I include below some additional  insights into Emma's path to the opera stage that emerged in the interview 
Watch out for her at Wexford, later this year. I hear she is to appear as lead in one of the short works, Hansel and Gretel

Where did you grow up.? Can you tell me a little about your early music training- your first music lessons. 
I grew up in Douglas in Cork and I don't come from a particularly musical family. I remember attending theory lessons from a young age at The Cork School of Music and singing in the junior choir there. It was my mum who first introduced me to theatre and performing, enrolling me in CADA Performing Arts when I was very young. I was bitten by the bug, appearing in Pantomimes and various shows over the years. When I was 17 I was encouraged by my music teacher Alison Johnston in Scoil Mhuire to audition for the Irish Youth Choir. I spent a summer singing with other talented young singers and I was inspired to begin training my voice more seriously. 

 I only began getting my voice trained quite late. I think I always wanted to sing but I didn't know opera would be the path I took. I initially intended to study drama and theatre studies at UCC but when I was offered a joint honours option with music the singing training took over completely. Opera was a way to combine my two great passions; singing and acting to the highest level.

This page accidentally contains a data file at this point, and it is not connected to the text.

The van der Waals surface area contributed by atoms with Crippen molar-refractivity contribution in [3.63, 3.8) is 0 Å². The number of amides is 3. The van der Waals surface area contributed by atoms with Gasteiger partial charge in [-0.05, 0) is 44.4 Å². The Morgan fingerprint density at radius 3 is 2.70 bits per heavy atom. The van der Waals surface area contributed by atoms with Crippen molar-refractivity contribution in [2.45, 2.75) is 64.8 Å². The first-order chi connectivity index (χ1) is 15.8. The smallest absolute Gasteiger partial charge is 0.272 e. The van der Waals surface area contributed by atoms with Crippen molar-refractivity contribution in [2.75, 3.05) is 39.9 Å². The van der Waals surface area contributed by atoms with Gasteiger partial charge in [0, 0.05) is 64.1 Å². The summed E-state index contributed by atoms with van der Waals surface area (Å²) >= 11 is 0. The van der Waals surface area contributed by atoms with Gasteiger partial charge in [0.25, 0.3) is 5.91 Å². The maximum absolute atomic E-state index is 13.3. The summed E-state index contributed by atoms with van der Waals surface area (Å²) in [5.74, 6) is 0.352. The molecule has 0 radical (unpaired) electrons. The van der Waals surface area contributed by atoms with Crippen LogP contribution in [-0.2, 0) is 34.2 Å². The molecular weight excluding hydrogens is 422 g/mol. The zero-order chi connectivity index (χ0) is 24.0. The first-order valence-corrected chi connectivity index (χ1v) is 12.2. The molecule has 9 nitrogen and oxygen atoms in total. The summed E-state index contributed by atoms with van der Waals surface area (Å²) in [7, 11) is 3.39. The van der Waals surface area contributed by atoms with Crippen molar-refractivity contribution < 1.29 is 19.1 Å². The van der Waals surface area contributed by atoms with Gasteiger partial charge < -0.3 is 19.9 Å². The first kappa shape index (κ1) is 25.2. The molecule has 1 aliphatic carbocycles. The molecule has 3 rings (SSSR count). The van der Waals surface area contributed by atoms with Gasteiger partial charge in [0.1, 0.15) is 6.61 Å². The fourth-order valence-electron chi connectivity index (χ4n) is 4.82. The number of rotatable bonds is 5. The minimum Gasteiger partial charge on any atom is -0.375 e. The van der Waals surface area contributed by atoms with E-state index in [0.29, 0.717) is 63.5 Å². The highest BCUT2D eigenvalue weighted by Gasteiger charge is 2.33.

What was your first experience of opera. 

 My dad actually introduced me to opera. He has a great love for the classics; Tosca, La Traviata, La Bohème etc. I have a very vivid memory of him taking me to see Madam Butterfly at The Cork Opera House and I was enthralled. Prior to this I believed opera singers were simply born with those incredible voices but as soon as I found out that it was possible to train your voice to sing like that I was on a mission! 

 Is Gilda your first  Verdi role?  Looking at your biography, you seem to have sung  lots of contemporary  opera. ! Yes that is true although my first professional engagement after the opera course at The Royal Welsh College of Music and Drama was a romantic opera; Der Vampyr by Marschner with The Everyman and The Cork Operatic Society. Then in December I sang with Wide Open Opera in their new commission The Oldest Woman in Limerick by Brian Irvine and John McllDuff. Before that I sang the role of Lucia in Irish Youth Opera’s inaugural production of The Rape of Lucretia  conducted by Stephen Barlow and directed by Michael Barker Caven. I'm looking forward to returning to some of the theatres; The Limetree Theatre in Limerick, An Táin Arts Centre in Dundalk, The O’ Reilly Theatre in Dublin and Wexford Opera House on the Rigoletto tour. Gilda is my first full Verdi role although I've done some Verdi scenes and arias before. Gilda is one of those bucket list roles and I'm really looking forward to singing it with Opera Theatre Company alongside this exciting cast.  

Friday, May 1, 2015

A Whirl on a Waterford Carousel

Displaying photo.JPG

It was marvellous to see the Theatre Royal full with an midweek audience of young and old for the inaugural production of a brand  new musical society, The Waterford Musical Society presented Carousel, a musical penned by Rogers and Hammerstein after the success of Oklahoma. A mix of emotions pervaded the atmosphere in the Viking Triangle at the eagerly anticipated debut.  Excitement, pride, nostalgia and glee and regret too made for  a bittersweet cocktail that in some ways chimed with the dark musical itself.